Advertisement
Tech by VICE

Robots Are Learning How to Say 'No' to Humans

Science fiction is filled with disobedient robots, and now we’re creating them in reality.

by Becky Ferreira
Nov 28 2015, 6:00pm

Image: Screenshot of Tufts HRI experiments.

Science fiction is filled with examples of robots declining the requests of their human companions. "I'm sorry Dave, I'm afraid I can't do that," says the HAL 9000. "It's against my programming to impersonate a deity," insists C3PO. The Terminator, ever a robot of few words, simply goes with "negative." And let's not even get into all the ways Bender rejects authority.

As it turns out, robots in the real world are taking a hint from their fictional counterparts and learning the power of the word "no." Researchers based at the Human-Robot Interaction Lab run by Tufts University have been teaching robots how to disobey direct orders. See for yourself in the below video starring a Nao robot named Shafer.

Video: HRI Laboratory at Tufts University/YouTube

This short video begins with Tufts roboticist Gordon Briggs voicing commands to sit and stand up, with which Shafer politely complies. But when Briggs tells the robot to walk over a precipitous ledge, Shafer has concerns. "But...it is unsafe," it points out, with a level of earnest confusion that is equal parts adorable and heart-wrenching.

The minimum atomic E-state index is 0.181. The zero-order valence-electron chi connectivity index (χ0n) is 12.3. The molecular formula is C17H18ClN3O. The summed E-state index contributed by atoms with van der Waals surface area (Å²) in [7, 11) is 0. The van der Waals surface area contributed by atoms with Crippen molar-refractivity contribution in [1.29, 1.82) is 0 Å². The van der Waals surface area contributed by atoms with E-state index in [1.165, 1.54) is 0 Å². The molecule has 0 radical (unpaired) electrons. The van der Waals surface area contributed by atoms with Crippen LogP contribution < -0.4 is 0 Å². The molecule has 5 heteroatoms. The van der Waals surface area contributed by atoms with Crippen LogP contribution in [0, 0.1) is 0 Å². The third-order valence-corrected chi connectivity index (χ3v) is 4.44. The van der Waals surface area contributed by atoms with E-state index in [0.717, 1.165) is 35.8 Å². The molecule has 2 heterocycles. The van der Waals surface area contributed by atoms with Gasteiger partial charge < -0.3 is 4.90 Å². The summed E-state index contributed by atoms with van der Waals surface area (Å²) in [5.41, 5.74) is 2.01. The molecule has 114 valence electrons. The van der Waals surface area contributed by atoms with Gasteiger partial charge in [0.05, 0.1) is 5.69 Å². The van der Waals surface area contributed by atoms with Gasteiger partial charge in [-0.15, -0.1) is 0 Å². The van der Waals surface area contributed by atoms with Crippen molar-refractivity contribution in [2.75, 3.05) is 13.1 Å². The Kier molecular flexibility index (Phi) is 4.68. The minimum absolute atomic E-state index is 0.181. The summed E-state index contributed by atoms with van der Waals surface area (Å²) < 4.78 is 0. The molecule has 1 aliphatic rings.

Briggs assures the robot that he will step in and catch it as it falls, and Shafer hesitantly complies with the order. I was honestly frightened that Briggs would actually let it fall, which I assume would irrevocably sever human-robot relationships for all time. Fortunately, it doesn't come to that. Though he allows himself a small "ouch," Shafer is rewarded for trusting Briggs.

Therein lies the upshot of these exercises—to teach robots that it is acceptable to reject an order, provided they can follow it up with a good excuse. Take, for instance, another one of the lab's filmed experiments, in which a robot named Dempster refuses to walk into an obstacle without the proper clearance.

Video: HRI Laboratory at Tufts University/YouTube

Interestingly, when Shafer is run through the same exercise, Briggs handles the conversation differently. Instead of requesting that the robot turn off its obstacle detection, he gives Shafer useful information about the obstacle's durability. As with the ledge, Shafer absorbs the new intel, and then complies with the order.

Video: HRI Laboratory at Tufts University/YouTube

As ominous as it may seem to be teaching robots how to decline orders, these efforts are a critical part of developing artificial reasoning skills. After all, if robots are to be expected to serve people, they had better get used to dealing with all the confusing and contradictory nonsense that goes hand in hand with human judgment.